How Far Is Too Far?
A Discussion of Maximum Seating Distance
Rarely does the design of a performing arts facility progress very far before the architect looks up from the tracing paper – or the Revit display – and asks the theatre consultant the inevitable question, “What is the maximum distance from the stage to the last row?” Any architect who has done more than one theatre – and therefore has asked that question more than once – knows that there is no answer to that question; or rather that there are many answers. In fact, there are probably more answers than there are theatre consultants.
Every theatre consultant has her or his own way of answering this question. In some cases the consultant will venture forth with an actual dimension – and then usually proceed to qualify that dimension in a number of different ways. Others will take this opportunity to expound on issues such as intimacy, clarity, sight lines, acoustics, and the dramatic experience – all of which will eventually come round to a conclusion that the distance from the stage to the last row is less important than the design of everything between the stage and the last row.
There are published studies, experiments, and precedents – but not many. The noted American scene designer Jo Mielziner, in his book The Shapes of Our Theatre, related an experiment that he conducted in 1960, in preparation for consulting on the Vivian Beaumont Theater at Lincoln Center:
I decided to make field tests to determine the maximum acceptable distance between performers and the most distant row of the audience. How far can the last rows of seats be and still retain a sense of visual contact with the stage…to appreciate the subtle expressions of an actor’s face and eyes? I divided my tests into two general categories: drama and legitimate comedy, and musical theatre. Within each category, I picked out artists whose visual characteristics would cover a wide range. I studied Julie Harris…[and] found it impossible to appreciate her features from the back of a large house; then, moving to seats that were 50-55 feet from the stage, I found that I could fully enjoy her most subtle facial expressions. I witnessed many other performances, some in the broader style of musical comedy. The broad expressions and gestures, not to mention tremendous vocal projection of an Ethel Merman, can carry to rows over 100 feet away without too costly a loss of visual enjoyment. Here a completely different scale had to be used, primarily because of the music and movement – dance, breadth of gesture, and style of acting. The conclusion was obvious: each type of presentation style had its acceptable limits in scale. In terms of actual distance, in the legitimate field it is some 60 to 70 feet before a discernible, but decisive fall-off of visual appreciation appears. In the musical field, these distances can be extended half again as much.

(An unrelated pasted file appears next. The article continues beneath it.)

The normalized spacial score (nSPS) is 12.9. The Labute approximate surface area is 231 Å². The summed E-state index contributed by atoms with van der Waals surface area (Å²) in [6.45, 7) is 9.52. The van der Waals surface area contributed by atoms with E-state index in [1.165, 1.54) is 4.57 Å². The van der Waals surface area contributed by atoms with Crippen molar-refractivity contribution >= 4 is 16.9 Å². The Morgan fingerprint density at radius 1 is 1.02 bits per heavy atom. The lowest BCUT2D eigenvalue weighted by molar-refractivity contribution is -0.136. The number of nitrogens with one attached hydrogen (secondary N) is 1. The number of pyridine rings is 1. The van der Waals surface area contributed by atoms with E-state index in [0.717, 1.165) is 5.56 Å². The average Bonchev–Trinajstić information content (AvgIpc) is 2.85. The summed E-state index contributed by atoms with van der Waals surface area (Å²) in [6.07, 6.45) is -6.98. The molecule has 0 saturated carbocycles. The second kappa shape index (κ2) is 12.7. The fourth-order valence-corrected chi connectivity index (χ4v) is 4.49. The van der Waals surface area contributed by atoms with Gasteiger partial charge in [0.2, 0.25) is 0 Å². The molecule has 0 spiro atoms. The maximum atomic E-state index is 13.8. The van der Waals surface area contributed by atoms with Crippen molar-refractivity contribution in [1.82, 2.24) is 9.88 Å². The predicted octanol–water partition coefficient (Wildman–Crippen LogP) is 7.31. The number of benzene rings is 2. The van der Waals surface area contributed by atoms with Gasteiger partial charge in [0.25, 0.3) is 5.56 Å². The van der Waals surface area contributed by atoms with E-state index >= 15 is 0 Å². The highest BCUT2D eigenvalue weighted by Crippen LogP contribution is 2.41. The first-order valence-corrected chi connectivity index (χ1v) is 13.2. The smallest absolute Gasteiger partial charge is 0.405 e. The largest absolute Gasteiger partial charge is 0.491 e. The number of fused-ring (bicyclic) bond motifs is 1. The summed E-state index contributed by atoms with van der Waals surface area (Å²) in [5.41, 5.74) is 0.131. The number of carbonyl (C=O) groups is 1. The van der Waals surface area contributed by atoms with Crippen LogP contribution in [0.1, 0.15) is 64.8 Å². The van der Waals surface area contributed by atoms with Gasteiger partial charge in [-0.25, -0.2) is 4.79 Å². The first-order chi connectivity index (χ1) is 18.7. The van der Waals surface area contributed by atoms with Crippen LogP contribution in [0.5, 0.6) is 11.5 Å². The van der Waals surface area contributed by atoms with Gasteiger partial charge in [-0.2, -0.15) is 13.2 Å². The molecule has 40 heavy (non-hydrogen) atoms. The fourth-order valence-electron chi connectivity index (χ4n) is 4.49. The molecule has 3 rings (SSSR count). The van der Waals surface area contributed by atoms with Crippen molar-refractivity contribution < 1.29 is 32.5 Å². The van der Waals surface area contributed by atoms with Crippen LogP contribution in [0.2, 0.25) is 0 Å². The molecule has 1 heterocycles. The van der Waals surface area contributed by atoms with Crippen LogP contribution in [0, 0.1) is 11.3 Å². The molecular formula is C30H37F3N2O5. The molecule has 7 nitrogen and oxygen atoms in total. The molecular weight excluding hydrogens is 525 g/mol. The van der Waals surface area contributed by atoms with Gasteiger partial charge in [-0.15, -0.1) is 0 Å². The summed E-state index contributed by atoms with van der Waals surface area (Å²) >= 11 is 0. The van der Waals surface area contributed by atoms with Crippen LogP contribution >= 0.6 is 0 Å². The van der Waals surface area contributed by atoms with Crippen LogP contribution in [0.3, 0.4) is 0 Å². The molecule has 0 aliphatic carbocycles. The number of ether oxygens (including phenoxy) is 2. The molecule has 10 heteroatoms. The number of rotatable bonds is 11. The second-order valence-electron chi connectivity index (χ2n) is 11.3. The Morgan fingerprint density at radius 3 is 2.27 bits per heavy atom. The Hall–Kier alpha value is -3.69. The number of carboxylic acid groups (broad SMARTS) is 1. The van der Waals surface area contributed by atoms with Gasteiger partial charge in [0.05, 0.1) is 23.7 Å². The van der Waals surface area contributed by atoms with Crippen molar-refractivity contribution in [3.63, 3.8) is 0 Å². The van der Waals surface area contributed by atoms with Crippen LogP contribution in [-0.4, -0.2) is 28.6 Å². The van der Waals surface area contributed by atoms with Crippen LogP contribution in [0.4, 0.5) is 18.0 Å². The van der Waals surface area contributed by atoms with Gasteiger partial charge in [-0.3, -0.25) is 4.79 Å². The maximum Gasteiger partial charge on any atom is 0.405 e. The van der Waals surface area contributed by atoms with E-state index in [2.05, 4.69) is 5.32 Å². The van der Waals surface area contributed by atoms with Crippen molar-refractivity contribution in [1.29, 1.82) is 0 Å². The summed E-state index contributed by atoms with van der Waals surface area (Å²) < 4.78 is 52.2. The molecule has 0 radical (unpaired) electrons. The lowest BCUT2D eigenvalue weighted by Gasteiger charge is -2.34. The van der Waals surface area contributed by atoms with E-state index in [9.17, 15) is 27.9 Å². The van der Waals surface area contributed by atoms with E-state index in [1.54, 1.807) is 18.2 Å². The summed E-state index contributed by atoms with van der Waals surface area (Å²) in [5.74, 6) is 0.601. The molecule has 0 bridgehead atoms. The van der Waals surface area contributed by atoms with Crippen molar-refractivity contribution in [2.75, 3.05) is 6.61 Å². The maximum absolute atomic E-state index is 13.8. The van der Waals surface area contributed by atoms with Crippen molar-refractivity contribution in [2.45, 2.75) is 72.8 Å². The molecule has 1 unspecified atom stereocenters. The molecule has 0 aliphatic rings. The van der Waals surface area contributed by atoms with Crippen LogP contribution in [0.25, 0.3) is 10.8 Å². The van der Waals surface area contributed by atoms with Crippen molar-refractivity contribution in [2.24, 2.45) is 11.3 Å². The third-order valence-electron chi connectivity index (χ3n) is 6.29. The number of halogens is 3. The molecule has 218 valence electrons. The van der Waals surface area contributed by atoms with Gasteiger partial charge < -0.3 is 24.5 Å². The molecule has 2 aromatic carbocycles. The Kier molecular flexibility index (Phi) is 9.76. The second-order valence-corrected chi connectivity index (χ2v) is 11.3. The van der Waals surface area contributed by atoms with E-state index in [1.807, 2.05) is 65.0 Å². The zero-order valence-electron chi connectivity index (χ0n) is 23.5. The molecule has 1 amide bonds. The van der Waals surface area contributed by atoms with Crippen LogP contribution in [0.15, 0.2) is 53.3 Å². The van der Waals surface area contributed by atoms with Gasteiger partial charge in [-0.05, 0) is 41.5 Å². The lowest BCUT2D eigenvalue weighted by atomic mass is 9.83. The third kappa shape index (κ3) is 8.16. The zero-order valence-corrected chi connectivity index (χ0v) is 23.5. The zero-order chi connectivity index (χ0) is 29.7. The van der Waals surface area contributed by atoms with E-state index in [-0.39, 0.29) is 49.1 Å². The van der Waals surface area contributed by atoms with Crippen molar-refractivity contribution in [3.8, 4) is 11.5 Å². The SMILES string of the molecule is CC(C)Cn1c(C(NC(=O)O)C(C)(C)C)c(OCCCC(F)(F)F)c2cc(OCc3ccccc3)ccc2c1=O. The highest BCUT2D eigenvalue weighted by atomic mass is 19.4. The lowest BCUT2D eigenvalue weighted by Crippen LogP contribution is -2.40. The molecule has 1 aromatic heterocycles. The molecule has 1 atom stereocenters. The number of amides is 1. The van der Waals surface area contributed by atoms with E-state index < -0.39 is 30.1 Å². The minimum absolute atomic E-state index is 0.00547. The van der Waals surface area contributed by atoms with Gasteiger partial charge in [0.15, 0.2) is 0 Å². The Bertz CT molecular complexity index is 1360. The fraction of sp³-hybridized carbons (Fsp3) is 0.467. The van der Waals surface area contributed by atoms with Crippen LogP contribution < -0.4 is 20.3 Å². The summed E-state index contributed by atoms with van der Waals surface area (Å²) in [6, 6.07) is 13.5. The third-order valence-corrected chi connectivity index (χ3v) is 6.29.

The October 1984 issue of the Japanese publication, Theatre Technology, contains the article, “An Experiment in Visual Acuity Affecting Audience Seating.” This article documented a series of experiments conducted between 1964 and 1977 by Dr. Shizuo Toyama to determine the greatest acceptable distance between the spectator and stage. These experiments used Landolt Rings (essentially a thick circle with a piece missing – see diagram) of appropriate dimensions to represent the main component of a performer’s facial expression, the movement of the eyes. Dr. Toyama’s team measured the longest distance at which the orientations of these Landolt Rings could be distinguished, using test audiences. These experiments did not distinguish between performance styles, but did differentiate between the brightness of the lighting on stage. At 500 lux (50 foot-candles), the average maximum distance was 31.6 meters (104 feet), and at 1,000 lux (100 foot-candles), the average maximum distance was 34.5 meters (113 feet).
In his book Theater Design, George C. Izenour explains his general criteria of 80 feet for drama and 120 feet for Opera.
Ideally legitimate theater requires each member of the audience to be able to see the actor’s changing facial expressions, which can vary widely, depending upon lighting conditions, makeup, and distance from the stage. Opera, being more presentational than theater, requires the singer-actor to act in a more deliberate and stylized manner than the legitimate theater actor. Opera makeup is also more exaggerated and the music helps convey the emotive quality of the scene. The seeing distances for seated spectators used here are considered as average maximums. Some authorities advocate 10 percent less than those used here; still others allow 10 to 15 percent more.